In the previous 3-part series, Building a Microservices-based REST API with RestExpress, Java EE, and MongoDB, we developed a set of Java EE-based microservices, which formed the Virtual-Vehicles REST API. In Part One of this series, we introduced the concepts of a RESTful API and microservices, using the vehicle-themed Virtual-Vehicles REST API example. In Part Two, we gained a basic understanding of how RestExpress works to build microservices, and discovered how to get the microservices example up and running. Lastly, in Part Three, we explored how to use tools such as Postman, along with the API documentation, to test our microservices.

Introduction

In this post, we will demonstrate how to use Jenkins CI, Maven, and Docker Compose to take our set of microservices all the way from source control on GitHub, to a fully tested and running set of integrated and orchestrated Docker containers. We will build and test the microservices, Docker images, and Docker containers. We will deploy the containers and perform integration tests to ensure the services are functioning as expected, within the containers. The milestones in our process will be:

  1. Continuous Integration: Using Jenkins CI and Maven, automatically compile, test, and package the individual microservices
  2. Deployment: Using Jenkins, automatically deploy the build artifacts to the new Virtual-Vehicles Docker project
  3. Containerization: Using Jenkins and Docker Compose, automatically build the Docker images and containers from the build artifacts and a set of Dockerfiles
  4. Integration Testing: Using Jenkins, perform automated integration tests on the containerized services
  5. Tear Down: Using Jenkins, automatically stop and remove the containers and images

For brevity, we will deploy the containers directly to the Jenkins CI Server, where they were built. In an upcoming post, I will demonstrate how to use the recently released Docker Machine to host the containers within an isolated VM.

Note: All code for this post is available on GitHub, release version v1.0.0 on the ‘master’ branch (after running git clone …, run a ‘git checkout tags/v1.0.0’ command).

Build the Microservices

In order to host the Virtual-Vehicles microservices, we must first compile the source code and produce build artifacts. In the case of the Virtual-Vehicles example, the build artifacts are a JAR file and at least one environment-specific properties file. In Part Two of our previous series, we compiled and produced JAR files for our microservices from the command line using Maven.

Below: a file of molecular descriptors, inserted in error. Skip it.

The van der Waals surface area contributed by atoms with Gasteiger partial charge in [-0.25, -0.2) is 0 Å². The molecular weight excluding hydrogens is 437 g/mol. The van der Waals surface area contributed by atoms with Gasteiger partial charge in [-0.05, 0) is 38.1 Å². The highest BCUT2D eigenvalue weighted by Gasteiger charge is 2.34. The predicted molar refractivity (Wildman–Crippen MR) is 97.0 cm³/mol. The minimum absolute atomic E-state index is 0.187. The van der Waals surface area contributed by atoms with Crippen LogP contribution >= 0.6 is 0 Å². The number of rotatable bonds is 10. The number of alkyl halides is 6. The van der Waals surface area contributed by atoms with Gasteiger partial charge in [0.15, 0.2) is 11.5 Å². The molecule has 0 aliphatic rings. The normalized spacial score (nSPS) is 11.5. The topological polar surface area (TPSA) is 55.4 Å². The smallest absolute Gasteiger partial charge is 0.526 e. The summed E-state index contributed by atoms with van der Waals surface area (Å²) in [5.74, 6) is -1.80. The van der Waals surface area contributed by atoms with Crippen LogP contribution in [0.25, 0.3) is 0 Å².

Build and Deploy

To automatically build our Maven-based microservices project in this post, we will use Jenkins CI and the Jenkins Maven Project Plugin. The Virtual-Vehicles microservices are bundled together into what Maven considers a multi-module project, which is defined by a parent POM referring to one or more sub-modules. Using the concept of project inheritance, Jenkins will compile each of the four microservices from the project’s single parent POM file. Note the four modules at the end of the pom.xml below, corresponding to each microservice.

<?xml version="1.0" encoding="UTF-8"?>
<project xmlns="http://maven.apache.org/POM/4.0.0" xmlns:xsi="http://www.w3.org/2001/XMLSchema-instance" xsi:schemaLocation="http://maven.apache.org/POM/4.0.0 http://maven.apache.org/xsd/maven-4.0.0.xsd">
    <modelVersion>4.0.0</modelVersion>

    <name>Virtual-Vehicles API</name>
    <description>Virtual-Vehicles API
        https://maven.apache.org/guides/introduction/introduction-to-the-pom.html#Example_3
    </description>
    <url>https://github.com/garystafford/virtual-vehicle-demo</url>
    <groupId>com.example</groupId>
    <artifactId>Virtual-Vehicles-API</artifactId>
    <version>1</version>
    <packaging>pom</packaging>

    <modules>
        <module>Maintenance</module>
        <module>Valet</module>
        <module>Vehicle</module>
        <module>Authentication</module>
    </modules>
</project>

Below is the view of the four individual Maven modules, within the single Jenkins Maven job.

Maven Modules In Jenkins